7) Paid all the female assistants by shoving twenties in their pants.

6) Other recovering addicts on the show kept trying to get high by cutting us and drinking our blood.

5) At the staff birthday party for the kid who plays the half-man, showed up at Chuck E Cheese with five strippers and a case of Courvoisier.

4) Got to the point where no one knew or cared who our father was.

3) After every punchline, kept shouting “that’s what she said!” and high-fiving the key grip.

2) In a rare moment of sobriety, notified the producers that our hit sitcom was completely devoid of humor.

1) Offended everyone in Hollywood when we said, "We're bigger than Xenu!"

Friday, March 04, 2011

I don't want to work, I want to bang on the plastic drums all day

I am still in Big Important Project hell, trying to defeat the hydra blocking my way to Completion Nirvana, and I am armed with only a butter knife and a pack of damp matches. So, sadly, very little time and brain space for creative writing.

However, there has been much music, because it's nice to have a good 4/4 beat when you have to row the oars on Pharaoh's galley. The other day I did the monthly eMusic dance, trying to maximize the credits I have each month to keep up with what the kids are listening too. At the end of that dance, I always have a little left over for just a song or two, and I take those few remaining shekels and troll for old 80s songs I would love to own again.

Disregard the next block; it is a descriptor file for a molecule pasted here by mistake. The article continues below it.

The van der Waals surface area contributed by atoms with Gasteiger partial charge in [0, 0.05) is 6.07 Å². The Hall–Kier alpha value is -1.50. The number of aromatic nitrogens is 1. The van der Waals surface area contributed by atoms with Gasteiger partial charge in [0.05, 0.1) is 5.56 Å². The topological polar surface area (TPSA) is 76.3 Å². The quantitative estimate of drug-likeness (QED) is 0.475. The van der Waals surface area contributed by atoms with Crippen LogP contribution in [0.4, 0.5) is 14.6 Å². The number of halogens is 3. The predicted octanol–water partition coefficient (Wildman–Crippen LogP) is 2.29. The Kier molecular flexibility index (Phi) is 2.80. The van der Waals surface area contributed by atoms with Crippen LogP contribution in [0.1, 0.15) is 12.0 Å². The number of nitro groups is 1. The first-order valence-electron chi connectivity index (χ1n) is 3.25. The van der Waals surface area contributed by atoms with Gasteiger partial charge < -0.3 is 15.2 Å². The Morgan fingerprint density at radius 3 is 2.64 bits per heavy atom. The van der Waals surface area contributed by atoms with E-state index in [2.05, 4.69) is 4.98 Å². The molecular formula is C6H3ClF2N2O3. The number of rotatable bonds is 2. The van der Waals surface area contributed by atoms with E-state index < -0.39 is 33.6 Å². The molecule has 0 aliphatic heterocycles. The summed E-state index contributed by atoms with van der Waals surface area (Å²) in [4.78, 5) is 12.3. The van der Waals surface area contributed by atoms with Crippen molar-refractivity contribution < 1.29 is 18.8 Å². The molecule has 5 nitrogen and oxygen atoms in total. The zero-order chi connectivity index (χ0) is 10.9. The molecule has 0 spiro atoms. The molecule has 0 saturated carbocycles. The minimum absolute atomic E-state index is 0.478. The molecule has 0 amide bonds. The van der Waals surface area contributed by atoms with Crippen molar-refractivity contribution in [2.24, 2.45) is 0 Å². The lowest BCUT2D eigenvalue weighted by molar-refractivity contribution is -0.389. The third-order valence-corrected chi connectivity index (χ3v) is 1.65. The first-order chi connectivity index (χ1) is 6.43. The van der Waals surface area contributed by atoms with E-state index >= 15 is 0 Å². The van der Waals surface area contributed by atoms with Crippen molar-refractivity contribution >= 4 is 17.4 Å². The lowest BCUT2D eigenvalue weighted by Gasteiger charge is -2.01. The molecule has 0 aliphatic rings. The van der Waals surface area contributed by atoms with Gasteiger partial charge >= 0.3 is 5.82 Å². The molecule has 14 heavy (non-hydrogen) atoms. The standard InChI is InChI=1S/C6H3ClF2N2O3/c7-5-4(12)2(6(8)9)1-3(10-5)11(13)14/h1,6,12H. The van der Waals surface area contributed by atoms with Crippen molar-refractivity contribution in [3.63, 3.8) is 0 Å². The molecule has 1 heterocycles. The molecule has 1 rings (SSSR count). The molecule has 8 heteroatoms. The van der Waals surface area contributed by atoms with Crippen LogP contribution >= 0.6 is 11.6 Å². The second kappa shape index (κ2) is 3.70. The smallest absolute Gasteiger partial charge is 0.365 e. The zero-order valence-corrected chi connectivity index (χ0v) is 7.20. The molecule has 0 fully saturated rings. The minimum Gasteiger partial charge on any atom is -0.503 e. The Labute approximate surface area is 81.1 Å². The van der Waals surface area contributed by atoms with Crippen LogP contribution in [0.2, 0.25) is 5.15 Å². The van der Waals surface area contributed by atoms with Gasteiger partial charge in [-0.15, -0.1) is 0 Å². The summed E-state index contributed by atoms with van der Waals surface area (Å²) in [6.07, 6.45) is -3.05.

I browsed around for a while before a random neuron said, "Let's see if they have this...."

Which they did.

One of the most underrated songs from one of the most underrated bands of the 80s. I played this cassette to death, especially in the car where I could crank it and yell out "BIRTH, SCHOOL, WORK, DEATH!" The guitars are just ferocious, and the whole album is a great bit of catchy six-string contempt, nihilism, and bile.

It occurred to me as I listened to this, for the first time in ages, that when I first heard this, I was still well in part two of this four-part saga, and I'm now about 40% of the way through part three. That's the bad part. The good part is I still want to shout those four words as much as I did when I was 17, and would also love to have this song available in plastic-drum mashing form.

Jerking will recommence next week. Have a good weekend.